T. E. Lawrence is a young maladjusted lieutenant in the British Army in North Africa during World War One. Unhappy with his current assignment coloring maps, he is ecstatic when he is offered a job as an observer in what is now Arabia. From there the story of his life becomes the stuff that legends are made of.
David Lean's mythic blockbuster is both a stunning epic and a sensitive portrait of one of the greatest romantic legends of the 20th Century, "poet, scholar, warrior, exhibitionist" T.E. Lawrence. Although the film opens on Lawrence's death, it eschews, "the life" for its defining moment in history, the young Lawrence's role in the Arabian desert revolt of 1916-18 — as exaggerated by himself in Seven Pillars Of Wisdom, adapted by Robert Bolt and the uncredited Michael Wilson.
Lawrence's triumph — seven Oscars for Picture, Director, Cinematography, Score, Sound, Editing and Art Direction — and its enduring appeal are down to a combination of exhilarating, exotic adventure and an intensely personal, human story. Lawrence's tormented psyche and the political-cultural turmoil of the time and place are picked out against a spectacular, vast and timeless backdrop and absolutely thrilling action artistry. With several rival productions foiled over the years (including a mooted film version of Terence Rattigan's stage play in which Alec Guinness starred), two years of laborious preparation were followed by 14 dust-choked months of location shooting from May of 1961 in Jordan, Spain and Morocco.
This was longer than it took the real Lawrence, from lieutenant to colonel, to see the desert tribes unite under Prince Faisal and tip the balance for the Allies against the Turks in World War I. Guinness, too old for Lawrence by the time Lean got the go, played Faisal. Producer Sam Spiegel's choice for Lawrence was Marlon Brando. After Brando dropped out, 24-year-old Albert Finney (whose Lawrence screen tests in Arab costume are the most requested viewing item in Britain's National Film Archive) got the nod but said no, he didn't want to become a matinee idol just yet.
Lean happened to catch a caper called The Day They Robbed The Bank Of England and suddenly 28-year-old Peter O'Toole, the right age and with the same Irish heritage as Lawrence (though a good few inches taller than the diminutive T.E.), was on his gruelling way to glory on the back of a camel. When the film premiered Noel Coward famously quipped that if O'Toole had been any prettier the film would have had to be called Florence Of Arabia. He is pretty indeed, and the arresting image of his pale blue eyes staring intensely under the white headdress is iconic.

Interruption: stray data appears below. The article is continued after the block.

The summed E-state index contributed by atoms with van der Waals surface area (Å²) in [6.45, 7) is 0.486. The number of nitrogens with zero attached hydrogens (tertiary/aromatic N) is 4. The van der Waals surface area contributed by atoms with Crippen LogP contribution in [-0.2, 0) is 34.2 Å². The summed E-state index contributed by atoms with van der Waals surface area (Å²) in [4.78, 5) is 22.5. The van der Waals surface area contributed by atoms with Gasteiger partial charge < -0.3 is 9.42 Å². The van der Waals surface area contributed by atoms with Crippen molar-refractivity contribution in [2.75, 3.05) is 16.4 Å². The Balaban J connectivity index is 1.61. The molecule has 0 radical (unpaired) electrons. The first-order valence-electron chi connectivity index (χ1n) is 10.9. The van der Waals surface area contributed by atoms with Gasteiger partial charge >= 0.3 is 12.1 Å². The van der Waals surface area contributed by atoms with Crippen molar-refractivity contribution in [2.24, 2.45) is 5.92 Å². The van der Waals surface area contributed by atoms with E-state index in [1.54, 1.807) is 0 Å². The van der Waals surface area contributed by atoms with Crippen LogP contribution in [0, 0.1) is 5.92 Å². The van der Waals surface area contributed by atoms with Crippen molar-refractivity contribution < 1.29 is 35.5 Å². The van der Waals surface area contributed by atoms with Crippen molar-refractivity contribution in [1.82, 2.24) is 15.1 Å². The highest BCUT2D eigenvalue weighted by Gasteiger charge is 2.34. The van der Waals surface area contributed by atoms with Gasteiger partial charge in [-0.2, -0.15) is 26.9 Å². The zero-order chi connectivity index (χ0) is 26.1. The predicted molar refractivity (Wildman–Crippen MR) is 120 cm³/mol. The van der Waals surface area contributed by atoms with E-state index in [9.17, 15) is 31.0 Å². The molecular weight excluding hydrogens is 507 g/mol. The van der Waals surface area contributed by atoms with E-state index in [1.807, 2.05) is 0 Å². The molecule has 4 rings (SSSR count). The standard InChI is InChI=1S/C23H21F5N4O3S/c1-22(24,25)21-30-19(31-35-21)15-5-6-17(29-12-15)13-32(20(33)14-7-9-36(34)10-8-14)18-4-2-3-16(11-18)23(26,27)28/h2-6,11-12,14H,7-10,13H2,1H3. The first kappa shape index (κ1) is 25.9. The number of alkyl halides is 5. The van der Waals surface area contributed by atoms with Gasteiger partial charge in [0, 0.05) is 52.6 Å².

Inspired moments have the feel of classic silent film storytelling spiced with colour and sound effects of the most delicate technical invention, like the cut from Lawrence blowing out a match in Cairo to the desert. The last beat of his breath becomes a whisper over the sun rising red on the Sahara, the film poised in still purity before Maurice Jarre's sweeping musical theme swells up.
Action in Lawrence is not confined to battle sequences, railway explosions and whooping Arabs charging down sand dunes. Truly remarkable scenes empty the screen of extras and noise. In the most coolly audacious and entrancing of character introductions, cinematographer Freddie Young redefined the term "long shot" with his miraculous mirage of a quavering dark speck on the white horizon slo-o-o-wly taking shape as camel and rider, finally revealing itself as the murderously proud Ali (Sharif). They shot about nine minutes but Lean said he "lost his nerve", cutting to under three. Another lulu: a man, Gasim (I.S. Johar), has slipped off his camel and is given up for dead. "It is written." Lawrence turns back, to the fury of the men convinced it is a futile, suicidal gesture. Lean cuts between Gasim's ordeal, the sun, burning from orange to a relentless, searing white, Lawrence, riding, riding, and the hero-worshipping boy Daud, keeping vigil. An empty horizon signifies expectation. Lawrence emerges with Gasim, to be greeted with amazement. Royally hailed El Aurens, he gasps "Nothing is written" and passes out. It's eight minutes of genius.
In contrast, the taking of the Turkish stronghold of Aqaba is realized with breathtaking dispatch, most of it in one long panning shot, banners flying, horses and camels kicking up clouds of sand, surprised Turks overrun in a moment, riders pouring through white city to sapphire sea as the silent cannon, trained uselessly towards the ocean, squats above. Combat in Lawrence illustrates the concept of literate action. Imperious Faisal embodies courage, ambition and despair on horseback, wielding sword and ordering, "Stand and fight" as his encampment is bombarded from the air, refusing to acknowledge his warriors with their fabled past are helpless against modern armaments.
The "Noprisoners" bloodbath in which retreating Turks are hacked to death is practically discreet by today's " standards ", but it has not lost its power to shock because the quivering, bloodied O'Toole's Lawrence has visibly snapped and the action is pictured as chaotic and ugly. We don't need dialogue exposition to understand why and how his boyish adventure has become an inglorious, masochistic madness from which, in self-disgust he flees in search of reason and solitude, if not obscurity.
For the generations born long after the "real" T.E. Lawrence of the newsreels was every schoolboy's hero, Lean's Lawrence Of Arabia honours him with a more complex, sympathetic but compelling fame.